On May 12, 2021, the Governor of Tennessee signed into law HB1186/SB0896—a bill containing several revisions to Tennessee’s Trust Code.
Tennessee continues to distinguish itself as a desirable state for trust administration, and this recently enacted legislation seeks to maintain this advantage.
The Tennessee Bankers Association Legislative Committee meets annually to review Tennessee’s trust laws and determine what updates are needed for Tennessee to remain a leading trust jurisdiction and to enable trust administrators to better serve their clients. Runcie Clements, Chief Legal Officer & General Counsel and Leslie Malkiewicz, Vice President & Director, Legal, Senior Fiduciary Counsel at Cumberland Trust are active members of this collaborative committee.
“I and other members of our legal team have been fortunate to be a part of the Legislative Committee,” said Clements. “The Legislative Committee is made up of some of the top legal minds and trust company professionals from across the State of Tennessee. The committee’s collective knowledge of the Tennessee Trust Code is tremendous as is its understanding of how our day-to-day practices are shaped by these laws,” said Clements.
Clements added, “as Cumberland Trust administers trusts for our clients, we maintain a consistent focus on the governing law. As we encounter unique challenges in trust administration each year, we take note of how Tennessee’s trust code may be made more internally consistent or better tailored to address various responsibilities of trust administration. We also note positive aspects of other state’s trust laws that can be incorporated into Tennessee’s trust laws to keep Tennessee at the forefront of the best state jurisdictions.”
The recent legislation adds flexibility to the Tennessee Trust Code in numerous ways. One subtle but significant improvement impacts directed trusts specifically. A directed trust is a growing, but still relatively new concept in some jurisdictions where the creator of a trust separates the trust administration function from the investment management function by appointing an investment advisor to manage the trust assets and removing that responsibility from the trustee. This is a critical factor for many trust grantors and beneficiaries since most have longstanding relationships with their financial advisors and wish to retain these services for their trusts and their heirs. However, many older trusts predate the enactment of Tennessee’s directed trustee statutes and therefore do not set up a directed trustee framework. TCA 35-15-1201 et. seq. dictates how a directed trust can be established in Tennessee. Tennessee law was already unique among the various state laws allowing directed trusts because it contained a reference to an agreement of the qualified beneficiaries as a method to establish a directed trust, but it gave no further guidance. This latest bill clarifies that a non-judicial settlement agreement as defined in section 35-15-111 can be used to establish a directed trust.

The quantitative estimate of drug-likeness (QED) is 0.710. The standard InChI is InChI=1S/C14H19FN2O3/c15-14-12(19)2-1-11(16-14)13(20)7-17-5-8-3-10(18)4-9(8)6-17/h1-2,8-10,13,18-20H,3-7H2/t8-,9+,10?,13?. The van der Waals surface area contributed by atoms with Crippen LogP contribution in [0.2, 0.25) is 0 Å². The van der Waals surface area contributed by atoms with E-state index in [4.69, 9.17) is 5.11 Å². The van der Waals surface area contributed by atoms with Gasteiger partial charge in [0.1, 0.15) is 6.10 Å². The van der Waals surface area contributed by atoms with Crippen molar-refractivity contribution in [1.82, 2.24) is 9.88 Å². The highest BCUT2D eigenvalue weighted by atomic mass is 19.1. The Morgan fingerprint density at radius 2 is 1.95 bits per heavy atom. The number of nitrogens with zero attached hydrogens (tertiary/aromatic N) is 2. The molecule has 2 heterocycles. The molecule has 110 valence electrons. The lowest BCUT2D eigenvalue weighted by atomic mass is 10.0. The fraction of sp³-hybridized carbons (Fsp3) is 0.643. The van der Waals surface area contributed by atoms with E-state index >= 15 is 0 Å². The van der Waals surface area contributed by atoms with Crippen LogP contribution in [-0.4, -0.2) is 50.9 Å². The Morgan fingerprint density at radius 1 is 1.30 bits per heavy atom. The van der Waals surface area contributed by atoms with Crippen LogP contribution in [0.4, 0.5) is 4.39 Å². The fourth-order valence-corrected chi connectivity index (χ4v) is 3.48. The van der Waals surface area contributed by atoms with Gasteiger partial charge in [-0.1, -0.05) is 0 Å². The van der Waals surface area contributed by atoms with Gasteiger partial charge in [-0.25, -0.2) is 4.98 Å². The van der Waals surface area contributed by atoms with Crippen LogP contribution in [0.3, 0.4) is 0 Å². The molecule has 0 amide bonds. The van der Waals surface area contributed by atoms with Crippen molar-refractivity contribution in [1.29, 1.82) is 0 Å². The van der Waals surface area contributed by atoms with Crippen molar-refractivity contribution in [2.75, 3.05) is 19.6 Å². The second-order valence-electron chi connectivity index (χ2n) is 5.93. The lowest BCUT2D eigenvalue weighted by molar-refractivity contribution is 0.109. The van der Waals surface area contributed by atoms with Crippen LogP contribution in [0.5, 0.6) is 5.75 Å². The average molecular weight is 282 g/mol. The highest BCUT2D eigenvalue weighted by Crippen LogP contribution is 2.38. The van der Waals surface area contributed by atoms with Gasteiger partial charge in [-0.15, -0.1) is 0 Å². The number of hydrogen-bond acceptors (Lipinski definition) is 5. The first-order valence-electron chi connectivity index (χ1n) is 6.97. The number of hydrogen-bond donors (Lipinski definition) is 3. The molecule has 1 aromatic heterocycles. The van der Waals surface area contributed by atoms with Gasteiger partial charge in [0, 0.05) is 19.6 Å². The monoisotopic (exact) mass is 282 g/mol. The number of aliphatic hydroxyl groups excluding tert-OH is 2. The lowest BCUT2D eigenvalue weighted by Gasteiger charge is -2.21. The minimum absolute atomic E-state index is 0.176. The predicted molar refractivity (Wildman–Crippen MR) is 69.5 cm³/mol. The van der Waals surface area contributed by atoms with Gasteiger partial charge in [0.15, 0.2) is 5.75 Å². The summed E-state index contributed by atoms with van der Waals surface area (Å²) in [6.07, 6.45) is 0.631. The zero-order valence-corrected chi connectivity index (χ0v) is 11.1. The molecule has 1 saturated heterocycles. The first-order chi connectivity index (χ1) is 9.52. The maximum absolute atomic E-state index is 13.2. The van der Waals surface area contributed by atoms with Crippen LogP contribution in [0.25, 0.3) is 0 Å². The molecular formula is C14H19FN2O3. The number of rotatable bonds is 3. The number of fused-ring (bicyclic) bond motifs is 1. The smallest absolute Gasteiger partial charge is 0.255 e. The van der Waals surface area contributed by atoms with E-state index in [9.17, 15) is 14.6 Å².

The bill made other notable improvements to Tennessee’s decanting statute. Decanting is a process often used in lieu of judicially modifying a trust. It allows a trustee that has discretion to encroach trust assets to a beneficiary to use that discretion to encroach trust assets to a new trust with more desirable terms. There are certain rules that a trustee must follow in exercising this discretion, but this new legislation made two significant changes to the decanting rules in Tennessee. First, in some situations, assets can now be encroached out of a trust that requires income to be distributed to a beneficiary into a new trust that eliminates this mandatory income distribution requirement. A mandatory income distribution requirement can disqualify certain beneficiaries from federal benefits and are also unnecessary for wealthy beneficiaries who would rather preserve the trust for their children. Secondly, an existing trust can now be decanted into a new trust that accelerates the interests of a remainder beneficiary to a current beneficiary. This is especially useful when remainder beneficiaries have certain needs that could not be met by the original trust but can be addressed by the new trust.
“These relevant and timely updates to Tennessee’s Trust Code will not only allow for more flexibility in administering trusts, but also create more opportunities for Cumberland Trust and our clients and their advisors to work together to accomplish their goals,” said Malkiewicz.
These latest revisions to the Tennessee Trust Code include several additional improvements—from enhanced creditor protection for beneficiaries, and extension of maximum duration of special purpose trusts from 90 years to 360 years, etc. The legislation also enhances Tennessee’s silent trust provisions, including with respect to directed trusts where a trust protector or advisor has been designated to receive reports on behalf of beneficiaries. Additionally, the bill improves the laws governing self-settled asset protection trusts, known in Tennessee as a Tennessee Investment Services Trust (“TIST”) by removing the affidavit requirement for future contributions and shortening the limitations period from 2 years to 1.5 years.